Flight Sergeant Arnold John LYNCH

Service No: 410355
Born: Carlton VIC, 28 April 1916
Enlisted in the RAAF: 6 December 1941
Unit: No. 460 Squadron, RAF Station Binbrook, Lincolnshire
Died: Air Operations: (No. 460 Squadron Lancaster aircraft JB139), 20 January 1944, Aged 27 Years
Buried: Berlin 1939-1945 War Cemetery, Germany
CWGC Additional Information: Son of John James Lynch and Jean Richards Lynch, of North Carlton, Victoria, Australia
Roll of Honour: North Carlton VIC
Remembered: Panel 107, Commemorative Area, Australian War Memorial, Canberra ACT

Date: 21-22 January 1944
Target: Berlin
Total Force: Dispatched – 769, Attacking – 697
RAAF Force: No. 460 Dispatched – 20, Attacking – 18; No. 463 Dispatched – 11, Attacking – 11; No. 466 Dispatched – 18, Attacking – 16; No. 467 Dispatched – 15, Attacking – 14
Tons of Bombs Dropped: 2,401
Total Aircraft Lost: 35
RAAF Aircraft Lost: No. 460 – 1; No. 466 – 1

On 20th-21st January the Halifax bombers joined the Lancasters in an attempt to swamp German counter-measures. Three spoof raids on Kiel, Hanover, and Dusseldorf were disregarded by the enemy controllers, who again concentrated on infiltrating their fighters into the bomber stream as soon as it crossed the coast . Four Australian crews were in combat before reaching Berlin but all escaped undamaged because of well coordinated crew tactics. Gun defences were only moderately active at Berlin but three Halifaxes of No. 466 were hit during the early part of the raid. More fighters were waiting over Berlin where, with searchlights illuminating a layer of cloud at 12,000 feet, the bombers could be effectively seen in silhouette. There were three more combats with Me-109s and FW-190s which attempted to attack from a blind spot underneath the bombers. This was often successful against unwary crews and also caused general nervousness which in some cases spoiled the accuracy of bombing. The sky markers spread in a line running east to west, and crews of Nos. 460 and 466 claimed that by H2S checks they lay to the east of Berlin. The Lancasters of No. 5 Group still lacked H2S (radar) and Wing Commander Kingsford-Smith (1) of No. 463 bombed one group of sky markers only to see another cascade of target indicators go down five miles distant. Many fires were seen but there was far too much cloud for any accurate assessment, although there was general agreement that this was the most successful raid since 29th-30th December 1943.

(1) Wing Commander Rollo Kingsford-Smith DSO DFC (381) Discharged from the RAAF: 27 April 1949

Extracts from Herington, J. (John) (406545) Air War Against Germany and Italy 1939-1943, Australian War Memorial, Canberra, 1954 – Pages 643, 644

Lancaster JB739 took off from RAF Binbrook at 1614 hours on 20 January 1944 to bomb Berlin. The bomb load was 1 x 4000 lb (pound) 1,800 kg) bomb, 56 x 30 lb (14 kg) and 1350 x 4 lb (2 kg) incendiaries. Nothing was heard from the aircraft after take off and it did not return to base.

The crew members of JB139 were:

Flying Officer Diomede Alexandratos (419417) (Mid Upper Gunner) PoW, Discharged from the RAAF: 7 February 1946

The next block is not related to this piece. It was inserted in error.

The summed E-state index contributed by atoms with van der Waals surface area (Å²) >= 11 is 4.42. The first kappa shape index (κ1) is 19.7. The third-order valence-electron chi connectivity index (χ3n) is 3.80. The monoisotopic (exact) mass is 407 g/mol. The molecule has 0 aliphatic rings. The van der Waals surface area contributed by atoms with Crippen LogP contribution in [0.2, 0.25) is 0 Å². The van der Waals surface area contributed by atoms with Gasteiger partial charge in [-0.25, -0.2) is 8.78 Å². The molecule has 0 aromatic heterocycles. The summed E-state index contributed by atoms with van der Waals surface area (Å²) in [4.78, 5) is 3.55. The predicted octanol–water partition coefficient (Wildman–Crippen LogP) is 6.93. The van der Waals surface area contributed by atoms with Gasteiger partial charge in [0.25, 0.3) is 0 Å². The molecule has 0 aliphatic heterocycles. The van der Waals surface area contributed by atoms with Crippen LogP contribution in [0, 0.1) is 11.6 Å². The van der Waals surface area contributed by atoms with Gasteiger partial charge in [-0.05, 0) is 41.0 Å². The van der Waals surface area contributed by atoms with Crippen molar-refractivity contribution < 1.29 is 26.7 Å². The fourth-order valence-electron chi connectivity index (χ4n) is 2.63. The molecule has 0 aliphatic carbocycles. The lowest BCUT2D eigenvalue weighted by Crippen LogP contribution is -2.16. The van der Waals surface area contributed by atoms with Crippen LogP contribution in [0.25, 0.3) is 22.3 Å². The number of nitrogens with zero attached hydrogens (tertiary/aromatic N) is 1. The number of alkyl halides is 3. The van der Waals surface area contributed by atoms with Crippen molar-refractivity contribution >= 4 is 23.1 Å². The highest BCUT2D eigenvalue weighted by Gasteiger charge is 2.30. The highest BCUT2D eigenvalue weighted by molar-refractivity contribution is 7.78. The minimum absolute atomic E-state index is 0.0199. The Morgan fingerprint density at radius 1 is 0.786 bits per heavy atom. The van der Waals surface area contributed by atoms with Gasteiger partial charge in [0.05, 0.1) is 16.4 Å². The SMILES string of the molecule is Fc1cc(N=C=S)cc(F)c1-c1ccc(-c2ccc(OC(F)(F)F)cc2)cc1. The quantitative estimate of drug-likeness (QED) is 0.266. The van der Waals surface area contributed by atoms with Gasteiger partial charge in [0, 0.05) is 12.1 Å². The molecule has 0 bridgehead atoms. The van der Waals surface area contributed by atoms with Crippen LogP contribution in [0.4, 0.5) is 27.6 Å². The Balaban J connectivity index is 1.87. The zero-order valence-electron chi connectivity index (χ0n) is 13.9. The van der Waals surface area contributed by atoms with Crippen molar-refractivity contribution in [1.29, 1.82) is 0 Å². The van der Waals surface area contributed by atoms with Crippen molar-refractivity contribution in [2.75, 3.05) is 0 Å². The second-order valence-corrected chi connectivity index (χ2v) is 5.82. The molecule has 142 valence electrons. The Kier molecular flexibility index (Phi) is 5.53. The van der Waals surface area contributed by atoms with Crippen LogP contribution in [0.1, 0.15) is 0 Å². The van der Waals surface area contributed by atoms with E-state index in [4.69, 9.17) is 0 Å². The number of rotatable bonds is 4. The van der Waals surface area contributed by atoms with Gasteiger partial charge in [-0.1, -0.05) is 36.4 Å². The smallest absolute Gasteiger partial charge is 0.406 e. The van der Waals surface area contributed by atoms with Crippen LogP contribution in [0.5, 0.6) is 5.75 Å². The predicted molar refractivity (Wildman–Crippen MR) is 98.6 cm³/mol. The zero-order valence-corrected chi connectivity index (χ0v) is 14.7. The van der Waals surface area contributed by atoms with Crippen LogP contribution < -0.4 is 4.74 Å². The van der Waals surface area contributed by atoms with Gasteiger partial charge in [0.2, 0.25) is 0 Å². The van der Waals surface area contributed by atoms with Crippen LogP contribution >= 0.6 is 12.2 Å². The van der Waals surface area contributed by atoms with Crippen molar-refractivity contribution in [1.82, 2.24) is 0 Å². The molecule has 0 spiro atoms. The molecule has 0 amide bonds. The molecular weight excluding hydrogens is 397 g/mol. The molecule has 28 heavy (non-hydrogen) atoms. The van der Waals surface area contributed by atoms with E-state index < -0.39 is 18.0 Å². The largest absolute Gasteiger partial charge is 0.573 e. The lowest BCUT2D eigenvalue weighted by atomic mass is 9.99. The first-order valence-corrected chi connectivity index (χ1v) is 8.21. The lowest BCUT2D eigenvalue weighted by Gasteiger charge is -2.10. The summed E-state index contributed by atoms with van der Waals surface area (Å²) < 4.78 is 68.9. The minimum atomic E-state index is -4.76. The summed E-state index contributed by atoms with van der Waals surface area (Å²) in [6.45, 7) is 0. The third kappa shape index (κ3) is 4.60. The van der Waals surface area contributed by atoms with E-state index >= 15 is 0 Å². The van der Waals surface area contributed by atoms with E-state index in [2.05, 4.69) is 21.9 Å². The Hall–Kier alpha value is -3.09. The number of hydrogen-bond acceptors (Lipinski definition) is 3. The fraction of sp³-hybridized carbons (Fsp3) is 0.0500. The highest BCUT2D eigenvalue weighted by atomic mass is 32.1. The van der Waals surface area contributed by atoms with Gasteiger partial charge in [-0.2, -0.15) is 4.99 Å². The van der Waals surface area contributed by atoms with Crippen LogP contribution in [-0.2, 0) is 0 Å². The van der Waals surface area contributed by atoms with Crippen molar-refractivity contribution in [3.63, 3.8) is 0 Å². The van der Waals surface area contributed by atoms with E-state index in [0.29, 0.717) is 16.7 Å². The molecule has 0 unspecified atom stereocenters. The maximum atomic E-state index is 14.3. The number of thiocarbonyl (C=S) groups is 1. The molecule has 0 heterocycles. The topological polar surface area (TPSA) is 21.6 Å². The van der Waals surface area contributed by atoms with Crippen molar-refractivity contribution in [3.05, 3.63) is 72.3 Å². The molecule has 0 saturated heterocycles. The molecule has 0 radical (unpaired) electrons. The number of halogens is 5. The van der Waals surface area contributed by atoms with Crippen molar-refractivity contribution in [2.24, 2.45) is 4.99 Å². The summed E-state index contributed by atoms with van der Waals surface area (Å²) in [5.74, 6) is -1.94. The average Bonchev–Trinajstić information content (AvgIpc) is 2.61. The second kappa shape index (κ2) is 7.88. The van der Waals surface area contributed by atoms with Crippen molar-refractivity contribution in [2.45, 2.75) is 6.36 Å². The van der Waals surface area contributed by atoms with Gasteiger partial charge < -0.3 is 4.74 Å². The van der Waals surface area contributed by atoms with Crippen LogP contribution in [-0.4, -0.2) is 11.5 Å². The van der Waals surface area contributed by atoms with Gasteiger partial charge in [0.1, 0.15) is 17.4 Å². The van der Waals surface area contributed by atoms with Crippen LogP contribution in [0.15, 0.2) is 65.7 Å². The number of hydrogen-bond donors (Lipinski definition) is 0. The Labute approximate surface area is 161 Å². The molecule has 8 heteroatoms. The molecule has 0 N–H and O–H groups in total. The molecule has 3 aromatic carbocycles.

Flight Sergeant Jack Arthur Cassidy (413823) (Wireless Operator Air Gunner) PoW, Discharged from the RAAF: 10 December 1945
Flight Lieutenant Leslie John Lawler (419318) (Rear Gunner) PoW, Discharged from the RAAF: 20 December 1945
Flight Sergeant Arnold John Lynch (410355) (Pilot)
Sergeant Ernest Mortimer (1685107) (RAFVR) (Flight Engineer)
Flight Sergeant Henry Stephen Trinder (420081) (Navigator) PoW, Discharged from the RAAF: Date Unavailable
Flying Officer James Douglas Vaughan (420083) (Bomb Aimer) PoW, Discharged from the RAAF: 2 October 1945

In a report by Flight Sergeant Cassidy he stated “At approximately 19000 feet on 20 January 1944 an ME410 fired a long burst into the aircraft. The port inner engine caught fire, the port inner tank
holed and the port rudder stripped. Extinguishing procedure was taken and effective on the port engine, but petrol from the port inner tank caught fire. The bombs were jettisoned and the aircraft was dived in an attempt to blow out the fire. This was ineffective and the captain gave the order to bale out. The rear gunner said ‘I shall stay in the turret in case the enemy aircraft comes back’. The Captain said ‘No everybody get out’. No one was injured at the time I left the aircraft following the two gunners through the rear door. I baled out at 18,000 feet. The aircraft was still under control and flames coming from the inner tank were twice the length of the aircraft. The aircraft crashed in
the vicinity of Waren Mecklenburg. The Germans told me that the Pilot and the Engineer were killed and had been buried.”

No. 466 Squadron lost Halifax HZ278 (Flight Lieutenant Wilfred Guy Baldwin (412473) (Pilot)) on 20 January 1944.

No. 463 Squadron Lancaster DV274 lost crew member Sergeant Bertie Frederick Turner (525573) (RAFVR) (Mid Upper Gunner) on 21 January 1944.


Australian War Memorial Roll of Honour On-Line Records (RAAF Casualty Information compiled by Alan Storr (409804))
Commonwealth War Graves Commission On-Line Records
Department of Veteran’s Affairs On-Line WWII Nominal Roll
National Archives of Australia On-Line Record A705, 166/25/109


Firkins, P. C. (Peter Charles) (441386) Strike and Return, Westward Ho Publishing City Beach WA, 1985

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